I thought program counter is a part of hardware. I'm confused after reading the following. Can someone clarfiy the difference?

A single-threaded process has one program counter specifying the next instruction to execute. (Threads are covered in Chapter 4.) The execution of such a process must be sequential. The CPU executes one instruction of the process after another, until the process completes. Further, at any time, one instruction at most is executed on behalf of the process. Thus, although two processes may be associated with the same program, they are nevertheless considered two separate execution sequences. A multithreaded process has multiple program counters, each pointing to the next instruction to execute for a given thread.

3 Answers 3


Each CPU has a single hardware program counter. Each thread has a program counter VALUE that is only loaded into the hardware program count when the thread is executing.

A process may have multiple hardware program counters if executing on a multiple processing system. Each thread could be running on separate processor and have a program counter on that processor.

  • 2
    I feel like this answers the question OP is asking whereas Pablo explains the the concept of a PC and multiprogramming.
    – user5228393
    Jan 24, 2017 at 6:54
  • Honestly, this answer is not detailed enough to be considered an answer.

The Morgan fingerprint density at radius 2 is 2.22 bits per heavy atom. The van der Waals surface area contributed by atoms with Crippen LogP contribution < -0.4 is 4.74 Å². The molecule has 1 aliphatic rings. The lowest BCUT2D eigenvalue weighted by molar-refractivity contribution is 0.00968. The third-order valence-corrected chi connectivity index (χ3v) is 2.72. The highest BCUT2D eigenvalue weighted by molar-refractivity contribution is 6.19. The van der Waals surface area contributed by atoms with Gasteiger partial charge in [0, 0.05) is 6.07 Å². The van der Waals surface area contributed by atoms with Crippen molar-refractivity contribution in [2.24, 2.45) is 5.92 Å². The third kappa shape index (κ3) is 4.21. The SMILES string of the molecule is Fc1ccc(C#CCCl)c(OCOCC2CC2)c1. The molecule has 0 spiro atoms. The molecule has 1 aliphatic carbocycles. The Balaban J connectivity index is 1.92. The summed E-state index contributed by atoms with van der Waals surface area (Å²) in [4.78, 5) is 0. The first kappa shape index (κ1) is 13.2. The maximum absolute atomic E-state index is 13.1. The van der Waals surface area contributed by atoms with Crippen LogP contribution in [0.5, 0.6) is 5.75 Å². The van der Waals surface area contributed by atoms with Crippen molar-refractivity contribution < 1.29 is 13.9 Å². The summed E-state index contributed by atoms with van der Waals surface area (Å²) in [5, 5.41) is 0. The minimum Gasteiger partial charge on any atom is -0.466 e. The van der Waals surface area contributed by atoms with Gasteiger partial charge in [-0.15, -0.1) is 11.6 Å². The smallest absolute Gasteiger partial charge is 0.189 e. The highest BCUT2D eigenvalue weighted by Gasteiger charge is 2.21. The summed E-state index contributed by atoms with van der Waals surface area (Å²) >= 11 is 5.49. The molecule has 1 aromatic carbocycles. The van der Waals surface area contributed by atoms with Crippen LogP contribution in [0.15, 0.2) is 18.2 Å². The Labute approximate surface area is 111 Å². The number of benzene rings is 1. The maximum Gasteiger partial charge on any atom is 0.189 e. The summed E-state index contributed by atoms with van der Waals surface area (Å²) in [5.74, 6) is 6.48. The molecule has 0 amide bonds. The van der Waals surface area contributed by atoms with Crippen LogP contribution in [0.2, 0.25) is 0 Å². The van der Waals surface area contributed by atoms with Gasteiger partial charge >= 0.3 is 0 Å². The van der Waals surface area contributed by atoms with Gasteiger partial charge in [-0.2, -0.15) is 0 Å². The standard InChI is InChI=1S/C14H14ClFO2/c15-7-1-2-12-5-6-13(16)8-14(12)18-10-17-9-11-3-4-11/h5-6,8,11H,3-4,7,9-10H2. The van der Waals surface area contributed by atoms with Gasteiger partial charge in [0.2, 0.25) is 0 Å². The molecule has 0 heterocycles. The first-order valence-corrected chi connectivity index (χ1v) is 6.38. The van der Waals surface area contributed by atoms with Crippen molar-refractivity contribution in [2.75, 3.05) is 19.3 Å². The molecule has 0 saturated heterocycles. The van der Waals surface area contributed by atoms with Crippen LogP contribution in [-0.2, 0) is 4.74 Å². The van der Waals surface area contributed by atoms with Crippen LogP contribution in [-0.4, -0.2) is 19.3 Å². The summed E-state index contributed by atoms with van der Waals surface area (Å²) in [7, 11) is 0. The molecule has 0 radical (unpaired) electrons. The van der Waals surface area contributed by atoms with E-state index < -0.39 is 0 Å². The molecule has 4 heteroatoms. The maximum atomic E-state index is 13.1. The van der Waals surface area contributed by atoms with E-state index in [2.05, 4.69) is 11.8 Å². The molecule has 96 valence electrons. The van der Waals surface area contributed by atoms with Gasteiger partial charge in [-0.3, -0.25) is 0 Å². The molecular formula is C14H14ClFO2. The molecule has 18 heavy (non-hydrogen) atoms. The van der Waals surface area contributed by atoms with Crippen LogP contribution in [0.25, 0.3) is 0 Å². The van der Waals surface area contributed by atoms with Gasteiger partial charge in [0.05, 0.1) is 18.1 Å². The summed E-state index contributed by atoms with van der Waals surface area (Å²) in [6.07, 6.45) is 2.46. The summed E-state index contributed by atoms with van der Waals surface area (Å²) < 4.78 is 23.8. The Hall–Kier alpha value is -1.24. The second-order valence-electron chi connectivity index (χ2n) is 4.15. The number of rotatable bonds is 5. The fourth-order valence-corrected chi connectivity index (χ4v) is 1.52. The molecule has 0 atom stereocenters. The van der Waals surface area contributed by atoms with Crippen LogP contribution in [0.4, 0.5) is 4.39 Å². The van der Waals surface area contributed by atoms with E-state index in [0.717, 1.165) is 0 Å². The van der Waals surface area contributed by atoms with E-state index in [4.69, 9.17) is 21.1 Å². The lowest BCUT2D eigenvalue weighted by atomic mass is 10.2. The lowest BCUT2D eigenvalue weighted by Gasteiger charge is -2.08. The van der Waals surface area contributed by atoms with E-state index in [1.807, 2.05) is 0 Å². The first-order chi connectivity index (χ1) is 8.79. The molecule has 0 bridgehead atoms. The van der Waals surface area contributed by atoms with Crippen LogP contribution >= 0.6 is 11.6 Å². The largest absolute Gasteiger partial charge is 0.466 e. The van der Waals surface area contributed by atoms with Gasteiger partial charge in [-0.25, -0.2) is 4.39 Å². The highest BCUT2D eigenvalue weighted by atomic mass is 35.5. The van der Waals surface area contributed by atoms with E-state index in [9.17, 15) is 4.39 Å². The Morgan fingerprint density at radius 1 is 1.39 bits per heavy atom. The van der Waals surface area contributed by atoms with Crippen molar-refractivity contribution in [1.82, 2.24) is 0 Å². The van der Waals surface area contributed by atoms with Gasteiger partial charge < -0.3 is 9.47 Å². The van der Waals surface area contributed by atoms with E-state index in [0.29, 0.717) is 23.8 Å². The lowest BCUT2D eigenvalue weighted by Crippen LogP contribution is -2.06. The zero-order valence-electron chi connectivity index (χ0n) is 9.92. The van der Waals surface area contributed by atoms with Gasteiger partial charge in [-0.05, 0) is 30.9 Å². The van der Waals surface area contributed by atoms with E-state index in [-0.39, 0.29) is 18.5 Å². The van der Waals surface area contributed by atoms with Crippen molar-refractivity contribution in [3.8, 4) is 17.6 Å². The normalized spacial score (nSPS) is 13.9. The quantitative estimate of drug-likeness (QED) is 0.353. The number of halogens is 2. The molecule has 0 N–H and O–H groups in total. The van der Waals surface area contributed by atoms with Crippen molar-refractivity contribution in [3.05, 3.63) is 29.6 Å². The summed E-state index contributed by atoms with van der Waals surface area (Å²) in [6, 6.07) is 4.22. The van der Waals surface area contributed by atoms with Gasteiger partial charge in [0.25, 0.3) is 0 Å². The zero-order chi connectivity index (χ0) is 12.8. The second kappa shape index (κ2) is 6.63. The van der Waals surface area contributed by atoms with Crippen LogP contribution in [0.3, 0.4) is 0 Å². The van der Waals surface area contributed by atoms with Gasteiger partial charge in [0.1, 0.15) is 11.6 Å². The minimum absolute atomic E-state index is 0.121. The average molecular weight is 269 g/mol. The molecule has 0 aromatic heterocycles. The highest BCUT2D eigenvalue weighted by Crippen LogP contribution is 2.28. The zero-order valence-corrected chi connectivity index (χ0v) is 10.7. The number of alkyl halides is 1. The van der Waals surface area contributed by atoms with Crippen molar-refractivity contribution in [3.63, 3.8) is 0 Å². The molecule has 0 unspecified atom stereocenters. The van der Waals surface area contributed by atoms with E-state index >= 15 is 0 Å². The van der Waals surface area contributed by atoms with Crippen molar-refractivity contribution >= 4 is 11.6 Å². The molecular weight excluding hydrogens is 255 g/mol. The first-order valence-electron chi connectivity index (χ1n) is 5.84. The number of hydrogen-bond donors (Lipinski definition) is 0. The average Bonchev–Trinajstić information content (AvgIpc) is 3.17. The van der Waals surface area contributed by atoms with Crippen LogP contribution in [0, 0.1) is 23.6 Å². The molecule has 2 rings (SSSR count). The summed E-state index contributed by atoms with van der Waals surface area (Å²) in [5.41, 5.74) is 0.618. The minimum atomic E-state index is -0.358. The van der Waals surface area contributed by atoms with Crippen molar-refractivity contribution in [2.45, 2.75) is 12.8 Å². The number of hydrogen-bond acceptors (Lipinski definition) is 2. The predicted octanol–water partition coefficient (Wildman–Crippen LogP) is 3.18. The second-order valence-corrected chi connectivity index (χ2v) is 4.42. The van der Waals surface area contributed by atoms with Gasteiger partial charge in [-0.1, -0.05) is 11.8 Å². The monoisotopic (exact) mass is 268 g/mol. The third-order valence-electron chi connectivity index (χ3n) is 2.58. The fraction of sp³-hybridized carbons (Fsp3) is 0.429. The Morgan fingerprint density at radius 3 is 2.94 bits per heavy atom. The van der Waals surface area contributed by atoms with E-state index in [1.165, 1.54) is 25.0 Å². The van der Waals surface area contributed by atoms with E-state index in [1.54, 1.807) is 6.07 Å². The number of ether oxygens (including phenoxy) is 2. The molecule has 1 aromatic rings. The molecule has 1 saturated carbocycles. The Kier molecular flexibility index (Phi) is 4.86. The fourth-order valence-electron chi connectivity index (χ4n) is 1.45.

– Xuan
    Aug 23, 2023 at 19:42

As you said, the "program counter" (also called "instruction pointer") is part of the hardware; more specifically, it's a processor register. The whole purpose of this register is to point to the current instruction in memory that is being executed by the processor. Once that instruction is executed, the PC is altered to point to the next instruction to be executed.

Most modern operating systems today are multitasking. This essentially means that they can run multiple processes at the same time. However, if you have just one processor, there's no way you can execute more than a process simultaneously, right? To create this illusion that more than one process is executing at the same time on only one processor, multitasking operating systems switch between runnable processes very fast: They advance one process, they pause it, and then they advance some other process, and so on, all this in fractions of a second.

To implement this mechanism, the operating system must have appropriate structures to keep the current status of all running processes. One of the most important values the operating system should keep in those structures is the current PC value for the process, which indicates where, in its program's code, it is currently executing.


That's true. There is one program counter which is a memory address register. However, operating system creates program counters for each process virtually and controls their flows with these PCs. This is scheduling which is the main feature of OSes.

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